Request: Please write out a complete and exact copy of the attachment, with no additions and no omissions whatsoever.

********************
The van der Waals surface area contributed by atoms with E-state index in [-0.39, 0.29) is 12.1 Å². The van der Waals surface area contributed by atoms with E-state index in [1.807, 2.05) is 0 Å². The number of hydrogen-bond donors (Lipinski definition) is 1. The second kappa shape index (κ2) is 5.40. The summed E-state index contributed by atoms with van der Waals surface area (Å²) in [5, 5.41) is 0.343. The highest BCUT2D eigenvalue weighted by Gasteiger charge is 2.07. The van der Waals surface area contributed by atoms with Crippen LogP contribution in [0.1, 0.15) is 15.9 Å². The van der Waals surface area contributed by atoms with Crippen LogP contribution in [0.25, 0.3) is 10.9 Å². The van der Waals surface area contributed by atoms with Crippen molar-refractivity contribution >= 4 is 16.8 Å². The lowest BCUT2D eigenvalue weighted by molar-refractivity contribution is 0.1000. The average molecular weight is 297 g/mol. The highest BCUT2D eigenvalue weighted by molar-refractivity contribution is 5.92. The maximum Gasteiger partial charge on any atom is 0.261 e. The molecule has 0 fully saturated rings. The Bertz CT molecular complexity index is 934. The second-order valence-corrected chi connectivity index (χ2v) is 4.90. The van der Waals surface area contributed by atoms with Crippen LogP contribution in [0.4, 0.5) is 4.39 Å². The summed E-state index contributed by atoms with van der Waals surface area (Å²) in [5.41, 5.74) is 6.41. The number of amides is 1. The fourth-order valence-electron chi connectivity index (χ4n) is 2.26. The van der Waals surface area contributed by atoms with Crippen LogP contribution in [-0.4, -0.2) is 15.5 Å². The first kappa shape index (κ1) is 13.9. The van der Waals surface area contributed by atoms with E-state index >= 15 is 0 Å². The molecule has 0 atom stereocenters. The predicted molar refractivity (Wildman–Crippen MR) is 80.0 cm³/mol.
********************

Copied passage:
The van der Waals surface area contributed by atoms with E-state index in [-0.39, 0.29) is 12.1 Å². The van der Waals surface area contributed by atoms with E-state index in [1.807, 2.05) is 0 Å². The number of hydrogen-bond donors (Lipinski definition) is 1. The second kappa shape index (κ2) is 5.40. The summed E-state index contributed by atoms with van der Waals surface area (Å²) in [5, 5.41) is 0.343. The highest BCUT2D eigenvalue weighted by Gasteiger charge is 2.07. The van der Waals surface area contributed by atoms with Crippen LogP contribution in [0.1, 0.15) is 15.9 Å². The van der Waals surface area contributed by atoms with Crippen LogP contribution in [0.25, 0.3) is 10.9 Å². The van der Waals surface area contributed by atoms with Crippen molar-refractivity contribution >= 4 is 16.8 Å². The lowest BCUT2D eigenvalue weighted by molar-refractivity contribution is 0.1000. The average molecular weight is 297 g/mol. The highest BCUT2D eigenvalue weighted by molar-refractivity contribution is 5.92. The maximum Gasteiger partial charge on any atom is 0.261 e. The molecule has 0 fully saturated rings. The Bertz CT molecular complexity index is 934. The second-order valence-corrected chi connectivity index (χ2v) is 4.90. The van der Waals surface area contributed by atoms with Crippen LogP contribution in [0.4, 0.5) is 4.39 Å². The summed E-state index contributed by atoms with van der Waals surface area (Å²) in [5.41, 5.74) is 6.41. The number of amides is 1. The fourth-order valence-electron chi connectivity index (χ4n) is 2.26. The van der Waals surface area contributed by atoms with Crippen LogP contribution in [-0.4, -0.2) is 15.5 Å². The first kappa shape index (κ1) is 13.9. The van der Waals surface area contributed by atoms with E-state index >= 15 is 0 Å². The molecule has 0 atom stereocenters. The predicted molar refractivity (Wildman–Crippen MR) is 80.0 cm³/mol.